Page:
An Associated Press reporter saw four armed Taliban on the edge of town, a little more than a mile from an army checkpoint. The army and witnesses have said the militants have dug trenches and laid mines to repel an assault.
Pakistan began operations in the valley and surrounding districts last month following intense U.S. pressure for action against extremists eroding the stability of the nuclear-armed state and attacking American troops in neighboring Afghanistan.
The offensive is shaping up as a major test of the will and ability of the often-criticized army to defeat the militants. The extremists fought the military to a stalemate in Swat last year, forcing the country's embattled politicians to accept a peace deal.
In other regions near the Afghan border, the typically outnumbered insurgents have avoided such conventional battles with the military and melted away into the mountains only to reappear several months later - an outcome that some analysts say is possible this time as well.
The operation was launched after the militants pushed out from Swat to seize a district just 60 miles from the capital, Islamabad, under cover of the since-collapsed peace process. The advance alarmed Washington and many Pakistanis who had previously believed they could negotiate with the militants.
The military said it has killed more than 800 of the estimated 4,000 militants in the region, but the fighting has triggered an exodus of at least 900,000 people, creating a humanitarian crisis that risks undercutting public support for the offensive.
"Wherever the terrorists are present, they need to be eliminated completely," said Mian Iftikhar Hussain, information minister of Northwest Frontier Province. Until last month, he was the leading advocate of moves to make peace with the insurgents.
The army said that in the last 24 hours, it has "achieved success in various areas of Swat" and to have killed 55 more fighters, with the loss of three soldiers. Like much of the information provided by authorities, there was no way to verify those tolls independently.
The army has not given any figures on civilian causalities, but refugees from the region have reported several deaths. Fleeing resident Ismail Khan said he had seen bodies lying in some of the streets of the fast-emptying town but didn't know if they were militants, civilians or soldiers.
The army lifted its curfew in Mingora for eight hours and urged the remaining residents to flee "so that security forces can take the militants to task in street-to-street fighting," army spokesman Maj. Gen. Athar Abbas said.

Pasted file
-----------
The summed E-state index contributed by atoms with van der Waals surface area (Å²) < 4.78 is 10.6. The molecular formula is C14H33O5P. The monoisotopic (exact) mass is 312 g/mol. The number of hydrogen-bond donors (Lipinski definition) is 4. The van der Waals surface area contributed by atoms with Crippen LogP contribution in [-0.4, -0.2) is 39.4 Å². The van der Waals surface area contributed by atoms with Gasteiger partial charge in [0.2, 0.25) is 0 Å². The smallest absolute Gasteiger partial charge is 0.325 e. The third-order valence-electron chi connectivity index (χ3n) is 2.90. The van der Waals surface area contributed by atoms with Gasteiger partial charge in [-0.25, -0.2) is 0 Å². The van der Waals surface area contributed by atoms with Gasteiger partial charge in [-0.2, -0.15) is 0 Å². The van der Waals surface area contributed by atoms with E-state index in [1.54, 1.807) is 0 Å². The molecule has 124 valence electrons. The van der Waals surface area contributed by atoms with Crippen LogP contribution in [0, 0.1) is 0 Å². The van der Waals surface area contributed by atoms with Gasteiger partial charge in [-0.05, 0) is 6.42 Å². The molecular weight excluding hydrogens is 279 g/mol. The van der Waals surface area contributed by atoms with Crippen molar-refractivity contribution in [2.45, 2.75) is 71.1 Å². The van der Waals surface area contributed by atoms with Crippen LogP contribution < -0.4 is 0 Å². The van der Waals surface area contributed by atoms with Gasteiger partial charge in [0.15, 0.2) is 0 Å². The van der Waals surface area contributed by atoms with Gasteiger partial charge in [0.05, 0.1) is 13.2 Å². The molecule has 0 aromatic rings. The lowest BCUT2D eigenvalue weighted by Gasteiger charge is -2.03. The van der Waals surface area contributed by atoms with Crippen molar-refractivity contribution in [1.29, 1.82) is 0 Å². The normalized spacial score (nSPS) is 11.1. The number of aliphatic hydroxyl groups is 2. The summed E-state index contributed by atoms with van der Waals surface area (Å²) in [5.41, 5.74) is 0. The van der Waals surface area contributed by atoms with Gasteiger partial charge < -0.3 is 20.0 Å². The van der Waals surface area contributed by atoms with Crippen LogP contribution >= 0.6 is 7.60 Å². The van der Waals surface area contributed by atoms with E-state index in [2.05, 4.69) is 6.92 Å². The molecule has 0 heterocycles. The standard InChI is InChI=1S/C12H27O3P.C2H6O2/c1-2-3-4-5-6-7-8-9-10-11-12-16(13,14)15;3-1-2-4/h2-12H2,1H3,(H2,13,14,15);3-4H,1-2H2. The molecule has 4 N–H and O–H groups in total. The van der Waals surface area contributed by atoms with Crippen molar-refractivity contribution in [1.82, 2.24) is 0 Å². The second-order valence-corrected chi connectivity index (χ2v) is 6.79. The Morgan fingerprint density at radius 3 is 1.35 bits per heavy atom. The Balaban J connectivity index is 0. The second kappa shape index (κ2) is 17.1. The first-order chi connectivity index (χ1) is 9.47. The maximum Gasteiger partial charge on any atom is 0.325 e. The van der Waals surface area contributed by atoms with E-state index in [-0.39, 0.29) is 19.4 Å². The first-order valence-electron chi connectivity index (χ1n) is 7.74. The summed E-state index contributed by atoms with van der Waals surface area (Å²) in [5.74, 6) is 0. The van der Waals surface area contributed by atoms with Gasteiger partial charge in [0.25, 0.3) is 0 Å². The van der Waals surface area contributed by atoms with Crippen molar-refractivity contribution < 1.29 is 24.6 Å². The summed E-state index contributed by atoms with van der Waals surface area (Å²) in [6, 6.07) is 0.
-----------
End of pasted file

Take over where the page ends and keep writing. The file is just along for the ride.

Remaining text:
Columns of cars, trucks and horse-drawn carts packed with people and bundles of possessions streamed out of the town. Some picked their way past bombed-out government buildings and burned-out civilian vehicles along the crowded and cratered main highway.
Others took dirt roads through the fields and mountains.
Many went south on foot with only the clothes on their backs.
"We do not know where we are going," said Muhammad Ismail Khan, who had been unable to find a ride for himself and nine relatives. "We do not know if we will ever be able to come back."
Of the 900,000 who have abandoned Swat, 80,000 are in government camps just south of the war zone.
In a statement, the military said militants were shaving off their beards and cutting their hair - flowing locks were fashionable among the Swat Taliban - in order to escape by mingling with the refugees pouring out of the valley. Authorities have placed security at the camps and say they are trying to stop any militants infiltrating them.
The army says it is advancing slowly to limit civilian casualties. Public opinion appears to support the offensive, but the mood could quickly turn against the pro-Western government if the fighting drags on and civilian hardship mounts.
While insisting it will win in Swat, Pakistan's army complains of a lack of equipment, including night-vision technology and helicopters - shortcomings that Washington has pledged to address.
U.S. forces are already training a Pakistani paramilitary force in the frontier region, considered the likely hiding place of al-Qaida chief Osama bin Laden.
A senior U.S. defense official said the Pentagon was considering plans to accelerate and expand that training.
U.S. and Pakistani officials are discussing a program that would increase the number of U.S. special operations trainers in the country and expand the schooling to the regular army, said the senior official, who spoke on condition of anonymity because the discussions are preliminary and no decisions have been made.
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